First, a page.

One way to start a conversation about the promising young pop star Camila Cabello’s second solo album, Romance, is to remind you of the existence of this March 2019 photo of Pete Davidson and Kate Beckinsale smooching at a New York Rangers game whilst Antoni Porowski, the guacamole-hawking food expert on Queer Eye, looks away in muted existential terror.
Expectation: Pete Davidson and Kate Beckinsale.— Taylor Banks (@MsTaylorBanks) March 4, 2019
Reality: Antoni. pic.twitter.com/AbG8PxDH6f
Nothing beats a good Bad Celebrity Kiss. Stars, they’re just like us: awkward and inappropriate and gross. Your leaders in the BCK 2019 clubhouse are Timothée Chalamet and Lily-Rose Depp, who in September cosplayed as a terrible Lana Del Rey B-side on a boat. Don’t click on that. Don’t read too much into it either. Romance is hard, not to mention inherently awkward, inappropriate, and gross, which makes romance in the public eye—and especially the public performance of romance in the public eye—quadruply so. Cabello’s Romance is a pretty good and only slightly wobbly rising-pop-star album about being in love and wanting to tell everyone you’re in love, and how the telling is often much harder than the merely being.
Perhaps you are aware that Cabello is dating fellow young pop star Shawn Mendes. (A Page Six headline from Monday morning dutifully reported that the pair “spend a lot of their time ‘making out.’”) Our young lovebirds first worked together, platonically, in 2015 on a moody Mendes tune called “I Know What You Did Last Summer,” Cabello’s first solo-artist foray and, thusly, the first big crack in her longtime alliance with the saucy girl group Fifth Harmony. She left Fifth Harmony in December 2016 and put out her first solo album, the quite splendid Camila, in January 2018; it debuted at no. 1 on the Billboard album chart and generated the even saucier Hot 100 no. 1 hit and Young Thug collab “Havana.” (The piano ballad “Consequences” was righteous, also.)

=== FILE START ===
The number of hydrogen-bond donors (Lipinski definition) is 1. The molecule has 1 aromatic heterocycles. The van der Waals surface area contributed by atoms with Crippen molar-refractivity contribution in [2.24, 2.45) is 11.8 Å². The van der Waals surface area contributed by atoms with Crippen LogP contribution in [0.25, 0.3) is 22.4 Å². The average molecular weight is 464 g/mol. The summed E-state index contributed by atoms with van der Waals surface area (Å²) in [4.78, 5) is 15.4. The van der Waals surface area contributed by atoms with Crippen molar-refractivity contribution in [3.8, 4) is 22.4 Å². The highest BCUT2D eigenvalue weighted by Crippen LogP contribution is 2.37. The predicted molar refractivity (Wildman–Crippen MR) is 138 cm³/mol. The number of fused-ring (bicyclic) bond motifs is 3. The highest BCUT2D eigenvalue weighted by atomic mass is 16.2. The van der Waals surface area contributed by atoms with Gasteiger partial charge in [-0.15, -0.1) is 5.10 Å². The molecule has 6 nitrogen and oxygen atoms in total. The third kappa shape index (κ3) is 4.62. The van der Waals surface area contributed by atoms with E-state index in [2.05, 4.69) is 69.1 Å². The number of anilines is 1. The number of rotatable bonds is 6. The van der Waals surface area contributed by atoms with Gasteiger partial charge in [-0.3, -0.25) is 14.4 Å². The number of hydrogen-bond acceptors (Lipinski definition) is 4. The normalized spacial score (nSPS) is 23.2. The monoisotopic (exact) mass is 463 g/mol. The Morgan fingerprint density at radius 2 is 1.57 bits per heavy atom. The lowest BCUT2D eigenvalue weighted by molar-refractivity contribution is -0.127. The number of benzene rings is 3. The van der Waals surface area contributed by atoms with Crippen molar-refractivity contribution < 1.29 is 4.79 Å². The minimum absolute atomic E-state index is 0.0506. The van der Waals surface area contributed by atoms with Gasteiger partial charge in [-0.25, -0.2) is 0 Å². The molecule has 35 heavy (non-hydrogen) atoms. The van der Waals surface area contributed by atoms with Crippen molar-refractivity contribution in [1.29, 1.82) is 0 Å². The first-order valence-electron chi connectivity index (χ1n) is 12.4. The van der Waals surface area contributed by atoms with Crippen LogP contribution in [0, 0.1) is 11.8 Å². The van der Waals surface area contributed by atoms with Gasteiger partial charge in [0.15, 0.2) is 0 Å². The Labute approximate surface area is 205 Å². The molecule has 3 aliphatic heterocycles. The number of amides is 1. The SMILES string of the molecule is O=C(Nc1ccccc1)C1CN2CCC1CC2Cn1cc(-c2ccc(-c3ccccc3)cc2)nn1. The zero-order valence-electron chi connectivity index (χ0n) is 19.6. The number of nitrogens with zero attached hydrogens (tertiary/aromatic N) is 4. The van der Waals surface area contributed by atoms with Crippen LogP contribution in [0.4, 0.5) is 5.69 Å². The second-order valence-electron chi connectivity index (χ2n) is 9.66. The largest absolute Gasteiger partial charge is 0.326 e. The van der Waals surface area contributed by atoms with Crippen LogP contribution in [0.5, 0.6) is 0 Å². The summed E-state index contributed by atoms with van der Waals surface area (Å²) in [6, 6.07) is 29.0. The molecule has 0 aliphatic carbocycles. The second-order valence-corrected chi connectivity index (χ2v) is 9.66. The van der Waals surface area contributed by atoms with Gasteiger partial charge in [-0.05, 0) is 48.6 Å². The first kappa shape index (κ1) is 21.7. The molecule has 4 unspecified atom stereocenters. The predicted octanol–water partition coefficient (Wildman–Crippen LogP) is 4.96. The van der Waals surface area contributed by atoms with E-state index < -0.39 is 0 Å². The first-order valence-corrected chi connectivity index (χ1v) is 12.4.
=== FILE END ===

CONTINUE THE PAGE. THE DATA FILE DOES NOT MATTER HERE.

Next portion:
Cabello has a lithe, swooping, and surprisingly muscular voice, pulling all manner of dizzying upper-register loop-de-loops on the (also quite righteous) electro-pop torch song “Never Be the Same.” She is not as sonically adventurous as critical darlings on the order of Carly Rae Jepsen or Charli XCX, though she will settle for lately enjoying far greater chart success than either of them; she spent most of 2018 on the road (alongside Charli) as part of Taylor Swift’s Reputation stadium tour. Romance, which came out Friday, serves as her victory lap, but it needed a public narrative as pleasing and concrete as the Escape From the Girl-Group Salt Mines vibe that animated Camila.
Enter “Señorita,” a steamy duet with Mendes that hit no. 1 in August, just as the pair delivered an extra-steamy live version at the MTV Video Music Awards, complete with two extended ooh-they’re-gonna-kiss fakeouts.
They did the song again in late November at the American Music Awards, swapping out one of the extended kiss fakeouts for a vintage scandalized Taylor Swift reaction shot. (Billy Porter and Sophie Turner got it on the action, too.) Good trade.